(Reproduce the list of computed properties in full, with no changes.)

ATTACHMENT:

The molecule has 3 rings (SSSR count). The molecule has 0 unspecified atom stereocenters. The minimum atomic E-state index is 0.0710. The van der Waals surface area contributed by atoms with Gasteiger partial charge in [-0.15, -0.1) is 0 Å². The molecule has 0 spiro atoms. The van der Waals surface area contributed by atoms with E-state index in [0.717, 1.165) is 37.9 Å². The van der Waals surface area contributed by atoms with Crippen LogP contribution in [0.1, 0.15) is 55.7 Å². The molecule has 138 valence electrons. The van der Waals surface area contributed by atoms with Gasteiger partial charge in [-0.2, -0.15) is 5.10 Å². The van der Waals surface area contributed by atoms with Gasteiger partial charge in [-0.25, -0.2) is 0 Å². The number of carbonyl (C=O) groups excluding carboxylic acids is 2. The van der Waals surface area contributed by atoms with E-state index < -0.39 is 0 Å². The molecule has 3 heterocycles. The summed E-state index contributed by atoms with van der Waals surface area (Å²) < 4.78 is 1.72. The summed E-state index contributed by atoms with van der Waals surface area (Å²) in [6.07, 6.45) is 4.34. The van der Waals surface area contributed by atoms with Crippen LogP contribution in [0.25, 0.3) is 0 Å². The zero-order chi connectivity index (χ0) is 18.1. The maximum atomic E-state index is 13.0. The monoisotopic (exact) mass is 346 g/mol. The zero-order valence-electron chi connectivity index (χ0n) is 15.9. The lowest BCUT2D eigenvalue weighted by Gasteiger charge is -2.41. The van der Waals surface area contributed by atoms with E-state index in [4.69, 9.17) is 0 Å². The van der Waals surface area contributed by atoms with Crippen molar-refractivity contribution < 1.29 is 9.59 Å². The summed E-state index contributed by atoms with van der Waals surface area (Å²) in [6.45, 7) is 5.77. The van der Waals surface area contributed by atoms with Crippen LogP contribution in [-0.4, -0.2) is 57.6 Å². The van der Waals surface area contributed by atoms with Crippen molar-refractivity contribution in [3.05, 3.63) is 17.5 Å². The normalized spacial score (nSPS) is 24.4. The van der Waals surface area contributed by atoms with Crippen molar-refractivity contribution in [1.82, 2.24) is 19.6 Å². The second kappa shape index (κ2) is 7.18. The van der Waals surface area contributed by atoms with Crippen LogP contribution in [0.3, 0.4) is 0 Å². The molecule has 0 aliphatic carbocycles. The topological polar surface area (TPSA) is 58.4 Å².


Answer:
The molecule has 3 rings (SSSR count). The molecule has 0 unspecified atom stereocenters. The minimum atomic E-state index is 0.0710. The van der Waals surface area contributed by atoms with Gasteiger partial charge in [-0.15, -0.1) is 0 Å². The molecule has 0 spiro atoms. The van der Waals surface area contributed by atoms with E-state index in [0.717, 1.165) is 37.9 Å². The van der Waals surface area contributed by atoms with Crippen LogP contribution in [0.1, 0.15) is 55.7 Å². The molecule has 138 valence electrons. The van der Waals surface area contributed by atoms with Gasteiger partial charge in [-0.2, -0.15) is 5.10 Å². The van der Waals surface area contributed by atoms with Gasteiger partial charge in [-0.25, -0.2) is 0 Å². The number of carbonyl (C=O) groups excluding carboxylic acids is 2. The van der Waals surface area contributed by atoms with E-state index < -0.39 is 0 Å². The molecule has 3 heterocycles. The summed E-state index contributed by atoms with van der Waals surface area (Å²) < 4.78 is 1.72. The summed E-state index contributed by atoms with van der Waals surface area (Å²) in [6.07, 6.45) is 4.34. The van der Waals surface area contributed by atoms with Crippen LogP contribution in [0.25, 0.3) is 0 Å². The zero-order chi connectivity index (χ0) is 18.1. The maximum atomic E-state index is 13.0. The monoisotopic (exact) mass is 346 g/mol. The zero-order valence-electron chi connectivity index (χ0n) is 15.9. The lowest BCUT2D eigenvalue weighted by Gasteiger charge is -2.41. The van der Waals surface area contributed by atoms with E-state index in [4.69, 9.17) is 0 Å². The van der Waals surface area contributed by atoms with Crippen molar-refractivity contribution < 1.29 is 9.59 Å². The summed E-state index contributed by atoms with van der Waals surface area (Å²) in [6.45, 7) is 5.77. The van der Waals surface area contributed by atoms with Crippen LogP contribution in [-0.4, -0.2) is 57.6 Å². The van der Waals surface area contributed by atoms with Crippen molar-refractivity contribution in [3.05, 3.63) is 17.5 Å². The normalized spacial score (nSPS) is 24.4. The van der Waals surface area contributed by atoms with Crippen molar-refractivity contribution in [1.82, 2.24) is 19.6 Å². The second kappa shape index (κ2) is 7.18. The van der Waals surface area contributed by atoms with Crippen LogP contribution in [0.3, 0.4) is 0 Å². The molecule has 0 aliphatic carbocycles. The topological polar surface area (TPSA) is 58.4 Å².